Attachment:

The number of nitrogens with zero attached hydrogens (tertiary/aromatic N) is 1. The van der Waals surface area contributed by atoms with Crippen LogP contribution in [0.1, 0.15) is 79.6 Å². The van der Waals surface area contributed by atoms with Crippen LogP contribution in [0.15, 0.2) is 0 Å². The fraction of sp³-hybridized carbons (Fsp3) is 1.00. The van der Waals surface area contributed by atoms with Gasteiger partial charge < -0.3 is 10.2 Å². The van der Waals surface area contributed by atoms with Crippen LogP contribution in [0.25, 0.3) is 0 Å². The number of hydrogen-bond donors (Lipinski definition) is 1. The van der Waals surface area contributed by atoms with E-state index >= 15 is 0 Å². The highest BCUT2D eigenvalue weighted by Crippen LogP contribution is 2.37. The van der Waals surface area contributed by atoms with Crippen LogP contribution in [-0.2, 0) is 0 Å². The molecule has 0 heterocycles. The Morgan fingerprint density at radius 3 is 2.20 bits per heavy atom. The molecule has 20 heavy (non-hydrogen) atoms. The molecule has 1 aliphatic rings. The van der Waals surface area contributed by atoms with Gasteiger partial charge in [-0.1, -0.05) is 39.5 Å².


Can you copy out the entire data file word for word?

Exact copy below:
The number of nitrogens with zero attached hydrogens (tertiary/aromatic N) is 1. The van der Waals surface area contributed by atoms with Crippen LogP contribution in [0.1, 0.15) is 79.6 Å². The van der Waals surface area contributed by atoms with Crippen LogP contribution in [0.15, 0.2) is 0 Å². The fraction of sp³-hybridized carbons (Fsp3) is 1.00. The van der Waals surface area contributed by atoms with Gasteiger partial charge < -0.3 is 10.2 Å². The van der Waals surface area contributed by atoms with Crippen LogP contribution in [0.25, 0.3) is 0 Å². The number of hydrogen-bond donors (Lipinski definition) is 1. The van der Waals surface area contributed by atoms with E-state index >= 15 is 0 Å². The highest BCUT2D eigenvalue weighted by Crippen LogP contribution is 2.37. The van der Waals surface area contributed by atoms with Crippen LogP contribution in [-0.2, 0) is 0 Å². The molecule has 0 heterocycles. The Morgan fingerprint density at radius 3 is 2.20 bits per heavy atom. The molecule has 20 heavy (non-hydrogen) atoms. The molecule has 1 aliphatic rings. The van der Waals surface area contributed by atoms with Gasteiger partial charge in [-0.1, -0.05) is 39.5 Å².